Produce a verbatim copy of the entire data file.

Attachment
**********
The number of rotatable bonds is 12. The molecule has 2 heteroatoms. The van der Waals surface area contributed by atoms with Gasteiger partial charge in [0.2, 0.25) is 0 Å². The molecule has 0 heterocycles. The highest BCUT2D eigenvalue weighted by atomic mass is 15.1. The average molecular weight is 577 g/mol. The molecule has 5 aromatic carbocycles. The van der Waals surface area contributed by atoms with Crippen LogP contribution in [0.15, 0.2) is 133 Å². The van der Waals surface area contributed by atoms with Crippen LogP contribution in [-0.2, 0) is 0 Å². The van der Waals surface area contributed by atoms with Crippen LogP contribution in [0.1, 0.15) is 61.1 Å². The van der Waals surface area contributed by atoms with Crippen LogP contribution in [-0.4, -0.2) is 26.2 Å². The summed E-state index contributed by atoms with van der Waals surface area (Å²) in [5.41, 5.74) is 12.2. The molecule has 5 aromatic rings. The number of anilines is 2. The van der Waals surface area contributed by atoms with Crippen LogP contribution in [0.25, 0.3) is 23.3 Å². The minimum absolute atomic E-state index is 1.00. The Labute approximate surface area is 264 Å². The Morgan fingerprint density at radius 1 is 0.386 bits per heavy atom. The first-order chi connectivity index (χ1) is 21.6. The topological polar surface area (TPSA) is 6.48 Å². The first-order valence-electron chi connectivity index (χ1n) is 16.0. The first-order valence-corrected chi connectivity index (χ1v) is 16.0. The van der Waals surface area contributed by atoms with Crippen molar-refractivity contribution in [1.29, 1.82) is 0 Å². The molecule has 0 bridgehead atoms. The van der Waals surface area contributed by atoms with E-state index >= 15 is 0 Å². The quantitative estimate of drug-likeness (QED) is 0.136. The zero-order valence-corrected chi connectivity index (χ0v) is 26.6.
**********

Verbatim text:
The number of rotatable bonds is 12. The molecule has 2 heteroatoms. The van der Waals surface area contributed by atoms with Gasteiger partial charge in [0.2, 0.25) is 0 Å². The molecule has 0 heterocycles. The highest BCUT2D eigenvalue weighted by atomic mass is 15.1. The average molecular weight is 577 g/mol. The molecule has 5 aromatic carbocycles. The van der Waals surface area contributed by atoms with Crippen LogP contribution in [0.15, 0.2) is 133 Å². The van der Waals surface area contributed by atoms with Crippen LogP contribution in [-0.2, 0) is 0 Å². The van der Waals surface area contributed by atoms with Crippen LogP contribution in [0.1, 0.15) is 61.1 Å². The van der Waals surface area contributed by atoms with Crippen LogP contribution in [-0.4, -0.2) is 26.2 Å². The summed E-state index contributed by atoms with van der Waals surface area (Å²) in [5.41, 5.74) is 12.2. The molecule has 5 aromatic rings. The number of anilines is 2. The van der Waals surface area contributed by atoms with Crippen LogP contribution in [0.25, 0.3) is 23.3 Å². The minimum absolute atomic E-state index is 1.00. The Labute approximate surface area is 264 Å². The Morgan fingerprint density at radius 1 is 0.386 bits per heavy atom. The first-order chi connectivity index (χ1) is 21.6. The topological polar surface area (TPSA) is 6.48 Å². The first-order valence-electron chi connectivity index (χ1n) is 16.0. The first-order valence-corrected chi connectivity index (χ1v) is 16.0. The van der Waals surface area contributed by atoms with Crippen molar-refractivity contribution in [1.29, 1.82) is 0 Å². The molecule has 0 bridgehead atoms. The van der Waals surface area contributed by atoms with E-state index >= 15 is 0 Å². The quantitative estimate of drug-likeness (QED) is 0.136. The zero-order valence-corrected chi connectivity index (χ0v) is 26.6.